After mapping interindividual differences in brain structure, researchers found only a few brain loci had the same abnormalities in more than 2% of patients with the same schizophrenia spectrum disorder.
The study, published in JAMA Psychiatry, showed that patients with schizophrenia and with bipolar disorder differed greatly on an individual level.
“Psychiatry is now the last area of medicine in which diseases are diagnosed solely on the basis of symptoms, and biomarkers to assist treatment remain to be developed,” Thomas Wolfers, MSc, from Radboud University, the Netherlands, and colleagues wrote. “To bring precision medicine to psychiatry, large-scale international initiatives work toward stratifying mental disorders into biologically more homogeneous subtypes based on the integration of many levels of information across multiple dimensions of functioning.”
Researchers examined the degree to which case-control analyses disguise interindividual differences in brain structure in patients with schizophrenia and bipolar disorder and mapped the brain variations associated with these disorders at the individual level using cross-sectional, MRI data. The investigators measured interindividual differences in brain structure among patients with schizophrenia and bipolar disorder recruited from inpatient and outpatient clinics in the Oslo area of Norway as well as healthy controls, then computed voxel-based morphometry maps to chart the range of differences.
Overall, 218 patients with schizophrenia spectrum disorders (163 with schizophrenia and 190 with bipolar disorder) and 256 healthy individuals were included in the study. When analyzed at the individual level, Wolfers and colleagues observed frequent deviations from the normative model as well as a high degree of biological heterogeneity of both disorders.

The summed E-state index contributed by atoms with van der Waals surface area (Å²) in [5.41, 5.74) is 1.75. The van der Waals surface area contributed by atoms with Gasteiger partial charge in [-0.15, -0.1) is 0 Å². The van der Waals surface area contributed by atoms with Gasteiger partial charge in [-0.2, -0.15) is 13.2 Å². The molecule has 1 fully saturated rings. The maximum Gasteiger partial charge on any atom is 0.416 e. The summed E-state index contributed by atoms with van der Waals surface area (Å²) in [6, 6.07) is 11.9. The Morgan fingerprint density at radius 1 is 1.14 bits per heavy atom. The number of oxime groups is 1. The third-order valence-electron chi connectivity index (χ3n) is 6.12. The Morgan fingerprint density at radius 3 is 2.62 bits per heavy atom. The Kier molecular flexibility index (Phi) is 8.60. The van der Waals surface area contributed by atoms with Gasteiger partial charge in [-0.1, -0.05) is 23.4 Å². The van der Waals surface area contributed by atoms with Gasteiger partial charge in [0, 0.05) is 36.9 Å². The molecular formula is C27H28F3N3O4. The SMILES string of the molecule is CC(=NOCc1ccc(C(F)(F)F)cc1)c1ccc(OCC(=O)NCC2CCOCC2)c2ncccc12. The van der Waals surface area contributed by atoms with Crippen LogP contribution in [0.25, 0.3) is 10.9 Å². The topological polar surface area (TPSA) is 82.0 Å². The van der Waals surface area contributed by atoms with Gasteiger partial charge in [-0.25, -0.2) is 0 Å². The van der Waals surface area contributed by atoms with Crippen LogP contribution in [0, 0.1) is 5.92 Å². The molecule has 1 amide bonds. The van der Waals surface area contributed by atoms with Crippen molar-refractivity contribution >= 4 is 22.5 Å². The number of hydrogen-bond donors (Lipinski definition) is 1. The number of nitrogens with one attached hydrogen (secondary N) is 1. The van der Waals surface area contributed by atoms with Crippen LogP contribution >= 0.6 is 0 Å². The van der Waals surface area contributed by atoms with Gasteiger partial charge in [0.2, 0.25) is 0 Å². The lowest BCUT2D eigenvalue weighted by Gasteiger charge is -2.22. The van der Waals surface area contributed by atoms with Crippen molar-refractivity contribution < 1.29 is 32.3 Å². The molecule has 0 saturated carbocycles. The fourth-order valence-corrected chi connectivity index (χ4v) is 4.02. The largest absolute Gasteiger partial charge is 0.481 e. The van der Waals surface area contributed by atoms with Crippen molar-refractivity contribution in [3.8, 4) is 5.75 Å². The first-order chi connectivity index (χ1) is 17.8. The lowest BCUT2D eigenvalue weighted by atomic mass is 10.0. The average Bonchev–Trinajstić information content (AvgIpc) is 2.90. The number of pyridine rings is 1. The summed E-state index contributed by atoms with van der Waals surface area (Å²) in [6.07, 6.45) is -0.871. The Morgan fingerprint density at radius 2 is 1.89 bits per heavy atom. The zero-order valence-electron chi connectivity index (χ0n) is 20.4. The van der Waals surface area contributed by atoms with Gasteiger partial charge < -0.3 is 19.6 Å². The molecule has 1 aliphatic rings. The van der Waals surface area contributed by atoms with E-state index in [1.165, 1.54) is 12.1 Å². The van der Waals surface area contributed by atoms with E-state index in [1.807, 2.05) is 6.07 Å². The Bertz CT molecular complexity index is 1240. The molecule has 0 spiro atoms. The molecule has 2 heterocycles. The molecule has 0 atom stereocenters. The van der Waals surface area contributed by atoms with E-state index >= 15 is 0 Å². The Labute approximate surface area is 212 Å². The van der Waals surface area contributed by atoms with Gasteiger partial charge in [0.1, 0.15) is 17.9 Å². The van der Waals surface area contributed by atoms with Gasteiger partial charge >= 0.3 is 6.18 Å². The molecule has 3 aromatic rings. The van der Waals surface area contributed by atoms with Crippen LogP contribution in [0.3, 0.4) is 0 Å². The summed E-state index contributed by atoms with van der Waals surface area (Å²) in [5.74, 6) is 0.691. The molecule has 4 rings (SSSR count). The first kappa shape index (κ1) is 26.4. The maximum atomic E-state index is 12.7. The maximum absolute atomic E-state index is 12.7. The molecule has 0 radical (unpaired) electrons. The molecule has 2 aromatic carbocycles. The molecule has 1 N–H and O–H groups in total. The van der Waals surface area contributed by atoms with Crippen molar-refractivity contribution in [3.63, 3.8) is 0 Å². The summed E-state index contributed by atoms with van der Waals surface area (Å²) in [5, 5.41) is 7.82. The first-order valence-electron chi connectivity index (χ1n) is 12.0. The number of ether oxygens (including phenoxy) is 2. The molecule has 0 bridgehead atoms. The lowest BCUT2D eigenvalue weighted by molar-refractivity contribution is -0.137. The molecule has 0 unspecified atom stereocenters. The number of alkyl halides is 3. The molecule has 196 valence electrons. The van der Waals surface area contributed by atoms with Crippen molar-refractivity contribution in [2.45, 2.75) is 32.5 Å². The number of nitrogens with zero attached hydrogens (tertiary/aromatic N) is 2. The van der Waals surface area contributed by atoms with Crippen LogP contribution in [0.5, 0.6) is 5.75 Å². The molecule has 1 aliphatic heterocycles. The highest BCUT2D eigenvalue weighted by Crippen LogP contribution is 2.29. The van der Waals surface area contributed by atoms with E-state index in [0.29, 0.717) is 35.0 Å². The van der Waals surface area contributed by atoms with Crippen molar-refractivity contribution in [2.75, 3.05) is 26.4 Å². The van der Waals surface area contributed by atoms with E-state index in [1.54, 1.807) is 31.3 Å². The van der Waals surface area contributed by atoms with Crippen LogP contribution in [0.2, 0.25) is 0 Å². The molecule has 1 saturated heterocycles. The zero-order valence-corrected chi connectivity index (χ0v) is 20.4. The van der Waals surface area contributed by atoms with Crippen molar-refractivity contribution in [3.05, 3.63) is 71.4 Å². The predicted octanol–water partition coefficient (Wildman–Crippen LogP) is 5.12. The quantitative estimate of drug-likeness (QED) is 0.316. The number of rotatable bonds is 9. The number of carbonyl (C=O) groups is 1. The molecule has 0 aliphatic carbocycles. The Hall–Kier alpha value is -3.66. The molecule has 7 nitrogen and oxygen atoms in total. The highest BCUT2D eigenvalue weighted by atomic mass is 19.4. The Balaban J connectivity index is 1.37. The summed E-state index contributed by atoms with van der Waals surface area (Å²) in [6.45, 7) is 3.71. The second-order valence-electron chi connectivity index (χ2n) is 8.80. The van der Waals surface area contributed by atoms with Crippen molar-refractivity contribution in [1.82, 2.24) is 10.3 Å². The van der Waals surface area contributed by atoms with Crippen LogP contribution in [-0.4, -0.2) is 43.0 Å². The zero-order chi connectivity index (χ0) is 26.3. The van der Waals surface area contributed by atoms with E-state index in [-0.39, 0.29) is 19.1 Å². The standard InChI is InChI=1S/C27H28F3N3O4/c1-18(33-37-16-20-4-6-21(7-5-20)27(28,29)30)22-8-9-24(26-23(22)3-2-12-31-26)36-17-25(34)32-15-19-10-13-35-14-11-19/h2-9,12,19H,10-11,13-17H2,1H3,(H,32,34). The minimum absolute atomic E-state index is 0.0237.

On average, participants with schizophrenia had reduced cortical volume in the frontal regions, the cerebellum and the temporal cortex, whereas there were mainly mean deviations in cerebellar regions among those with bipolar disorder, according to the report. Moreover, these mean variances masked extreme interindividual differences, with only a few brain loci (mostly in frontal, temporal and cerebellar regions) demonstrating overlap of more than 2% among patients.
“Although the shift from group-level psychiatry toward precision medicine has only just started, on the basis of these results, it appears that appropriate ways to incorporate interindividual differences may determine the success of the transition,” Wolfers and colleagues wrote. “Our results suggest that a full understanding of the biological features underlying schizophrenia and bipolar disorder may not be achieved by studying the average patient but by mapping patients’ individual pathophysiologic signatures.”
Using brain-based phenotyping to advance neurobiology and understanding of serious mental illnesses is important to the future of psychiatry, Carol A. Tamminga, MD, and Elena I. Ivleva, MD, PhD, from the department of psychiatry at University of Texas Southwestern Medical School, wrote in an editorial.
“The task that psychiatry researchers have today is to make [serious mental illness] and other disorders into diagnoses with known biological bases that can be characterized by broad array of biomarkers and for which treatments can be determined by biomarker characteristics,” they wrote. “It will be a revolution in our ability to understand and treat complex brain disorders. This is not an idle exercise, but one which will establish molecular disease targets and rational treatments for intractable psychiatric disorders. It will give us diagnoses that we can rationally treat.” – by Savannah Demko
: Wolfers reports no relevant financial disclosures. Please see the study for all other authors’ relevant financial disclosures. Tamminga and Ivleva report funding from the NIMH.